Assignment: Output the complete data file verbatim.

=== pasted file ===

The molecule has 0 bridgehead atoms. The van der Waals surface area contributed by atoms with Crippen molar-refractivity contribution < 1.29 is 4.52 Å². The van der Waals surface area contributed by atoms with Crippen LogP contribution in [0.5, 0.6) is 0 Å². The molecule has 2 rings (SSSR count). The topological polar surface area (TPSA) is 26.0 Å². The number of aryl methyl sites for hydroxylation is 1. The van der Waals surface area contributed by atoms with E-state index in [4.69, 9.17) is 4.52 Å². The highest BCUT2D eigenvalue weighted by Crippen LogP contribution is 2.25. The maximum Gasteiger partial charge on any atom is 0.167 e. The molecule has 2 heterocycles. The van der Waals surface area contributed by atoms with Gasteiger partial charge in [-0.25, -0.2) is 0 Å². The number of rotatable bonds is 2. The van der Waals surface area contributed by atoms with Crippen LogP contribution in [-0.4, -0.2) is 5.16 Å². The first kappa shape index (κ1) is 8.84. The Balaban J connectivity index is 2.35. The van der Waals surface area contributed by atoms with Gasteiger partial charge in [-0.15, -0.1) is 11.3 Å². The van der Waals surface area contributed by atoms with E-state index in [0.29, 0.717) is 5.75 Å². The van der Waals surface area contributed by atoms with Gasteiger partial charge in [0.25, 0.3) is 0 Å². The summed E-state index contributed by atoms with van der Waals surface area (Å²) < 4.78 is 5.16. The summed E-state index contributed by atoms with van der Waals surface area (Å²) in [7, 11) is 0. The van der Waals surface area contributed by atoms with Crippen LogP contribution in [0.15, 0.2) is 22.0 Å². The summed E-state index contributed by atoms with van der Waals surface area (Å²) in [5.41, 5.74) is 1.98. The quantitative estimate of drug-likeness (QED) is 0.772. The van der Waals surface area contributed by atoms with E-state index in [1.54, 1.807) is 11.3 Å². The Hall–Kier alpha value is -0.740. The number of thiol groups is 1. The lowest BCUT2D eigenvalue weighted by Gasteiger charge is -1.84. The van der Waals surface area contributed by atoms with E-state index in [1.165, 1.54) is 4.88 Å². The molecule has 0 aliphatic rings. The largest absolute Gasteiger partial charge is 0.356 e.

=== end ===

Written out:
The molecule has 0 bridgehead atoms. The van der Waals surface area contributed by atoms with Crippen molar-refractivity contribution < 1.29 is 4.52 Å². The van der Waals surface area contributed by atoms with Crippen LogP contribution in [0.5, 0.6) is 0 Å². The molecule has 2 rings (SSSR count). The topological polar surface area (TPSA) is 26.0 Å². The number of aryl methyl sites for hydroxylation is 1. The van der Waals surface area contributed by atoms with E-state index in [4.69, 9.17) is 4.52 Å². The highest BCUT2D eigenvalue weighted by Crippen LogP contribution is 2.25. The maximum Gasteiger partial charge on any atom is 0.167 e. The molecule has 2 heterocycles. The van der Waals surface area contributed by atoms with Gasteiger partial charge in [-0.25, -0.2) is 0 Å². The number of rotatable bonds is 2. The van der Waals surface area contributed by atoms with Crippen LogP contribution in [-0.4, -0.2) is 5.16 Å². The first kappa shape index (κ1) is 8.84. The Balaban J connectivity index is 2.35. The van der Waals surface area contributed by atoms with Gasteiger partial charge in [-0.15, -0.1) is 11.3 Å². The van der Waals surface area contributed by atoms with E-state index in [0.29, 0.717) is 5.75 Å². The van der Waals surface area contributed by atoms with Gasteiger partial charge in [0.25, 0.3) is 0 Å². The summed E-state index contributed by atoms with van der Waals surface area (Å²) < 4.78 is 5.16. The summed E-state index contributed by atoms with van der Waals surface area (Å²) in [7, 11) is 0. The van der Waals surface area contributed by atoms with Crippen LogP contribution in [0.15, 0.2) is 22.0 Å². The summed E-state index contributed by atoms with van der Waals surface area (Å²) in [5.41, 5.74) is 1.98. The quantitative estimate of drug-likeness (QED) is 0.772. The van der Waals surface area contributed by atoms with E-state index in [1.54, 1.807) is 11.3 Å². The Hall–Kier alpha value is -0.740. The number of thiol groups is 1. The lowest BCUT2D eigenvalue weighted by Gasteiger charge is -1.84. The van der Waals surface area contributed by atoms with E-state index in [1.165, 1.54) is 4.88 Å². The molecule has 0 aliphatic rings. The largest absolute Gasteiger partial charge is 0.356 e.